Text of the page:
LONDON, July 18 (Reuters) – Major international soccer tournaments should remain on free television in Britain and Belgium rather than the rights being sold to the highest bidder, the European Union’s highest court ruled on Thursday.
EU members Britain and Belgium stipulate that a number of major sports events must remain on “free to air” television to make them available to as wide an audience as possible.
FIFA, world soccer’s governing body, and UEFA, its European counterpart, had challenged the restriction on the grounds that it deprived them of the chance to boost revenues by selling to pay TV companies.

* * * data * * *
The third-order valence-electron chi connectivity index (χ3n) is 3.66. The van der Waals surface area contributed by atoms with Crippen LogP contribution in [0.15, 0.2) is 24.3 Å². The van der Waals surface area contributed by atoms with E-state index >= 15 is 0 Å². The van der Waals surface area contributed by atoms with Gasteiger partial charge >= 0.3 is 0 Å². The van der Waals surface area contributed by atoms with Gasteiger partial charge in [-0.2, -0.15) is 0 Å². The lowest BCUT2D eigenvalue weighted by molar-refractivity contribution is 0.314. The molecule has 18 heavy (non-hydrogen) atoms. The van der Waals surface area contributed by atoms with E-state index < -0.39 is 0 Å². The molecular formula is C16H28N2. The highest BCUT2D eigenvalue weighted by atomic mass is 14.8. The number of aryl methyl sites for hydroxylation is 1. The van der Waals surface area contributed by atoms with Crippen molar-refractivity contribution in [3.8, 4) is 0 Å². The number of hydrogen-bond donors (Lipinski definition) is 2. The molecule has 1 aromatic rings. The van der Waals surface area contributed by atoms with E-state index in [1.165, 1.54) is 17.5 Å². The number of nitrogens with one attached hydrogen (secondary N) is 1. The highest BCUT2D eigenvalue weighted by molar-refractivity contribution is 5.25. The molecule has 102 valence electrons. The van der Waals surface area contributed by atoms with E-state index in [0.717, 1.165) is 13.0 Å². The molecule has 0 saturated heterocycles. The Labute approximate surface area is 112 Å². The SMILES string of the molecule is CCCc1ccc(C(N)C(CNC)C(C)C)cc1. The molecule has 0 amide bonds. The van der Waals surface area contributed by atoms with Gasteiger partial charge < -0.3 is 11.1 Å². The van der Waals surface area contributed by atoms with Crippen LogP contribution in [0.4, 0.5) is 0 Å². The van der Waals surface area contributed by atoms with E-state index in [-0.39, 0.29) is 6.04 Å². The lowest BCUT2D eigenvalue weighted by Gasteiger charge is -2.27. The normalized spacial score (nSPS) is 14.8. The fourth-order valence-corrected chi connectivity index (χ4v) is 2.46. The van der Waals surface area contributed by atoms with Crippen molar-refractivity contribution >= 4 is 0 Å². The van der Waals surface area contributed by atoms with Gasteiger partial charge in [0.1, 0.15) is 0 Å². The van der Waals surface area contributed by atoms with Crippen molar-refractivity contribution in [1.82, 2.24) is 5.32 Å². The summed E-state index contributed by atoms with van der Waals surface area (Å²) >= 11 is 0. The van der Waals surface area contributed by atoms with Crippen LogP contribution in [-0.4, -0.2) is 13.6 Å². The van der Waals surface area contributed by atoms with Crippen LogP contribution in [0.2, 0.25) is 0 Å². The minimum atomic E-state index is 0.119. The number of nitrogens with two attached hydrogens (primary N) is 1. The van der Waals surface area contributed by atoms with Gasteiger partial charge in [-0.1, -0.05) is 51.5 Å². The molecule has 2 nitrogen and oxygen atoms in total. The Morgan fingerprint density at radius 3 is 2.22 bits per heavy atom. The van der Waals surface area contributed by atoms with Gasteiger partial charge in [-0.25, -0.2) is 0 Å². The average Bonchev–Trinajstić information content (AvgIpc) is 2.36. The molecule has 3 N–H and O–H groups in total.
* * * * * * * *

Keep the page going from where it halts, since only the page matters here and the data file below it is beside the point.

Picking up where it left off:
In Britain, the restrictions mean all the games in the World Cup finals and Euro national team tournament have to be shown on either the BBC or ITV. In Belgium, the rules apply only to the World Cup and public broadcasters VRT (Dutch) and RTBF (French) have the rights.
The EU Court of Justice noted that the tournaments had a broad appeal to viewers beyond hardcover soccer supporters and had long been shown on free television.
“The Court dismisses the appeals brought by FIFA and UEFA in their entirety,” the Luxembourg-based court said.
Pay television operators like BSkyB in Britain have invested heavily on sports rights over the past two decades to build up their business.
Sports often have a choice of whether to sign up for lucrative pay TV contracts or maintain wider exposure by sticking with channels that are available in all homes.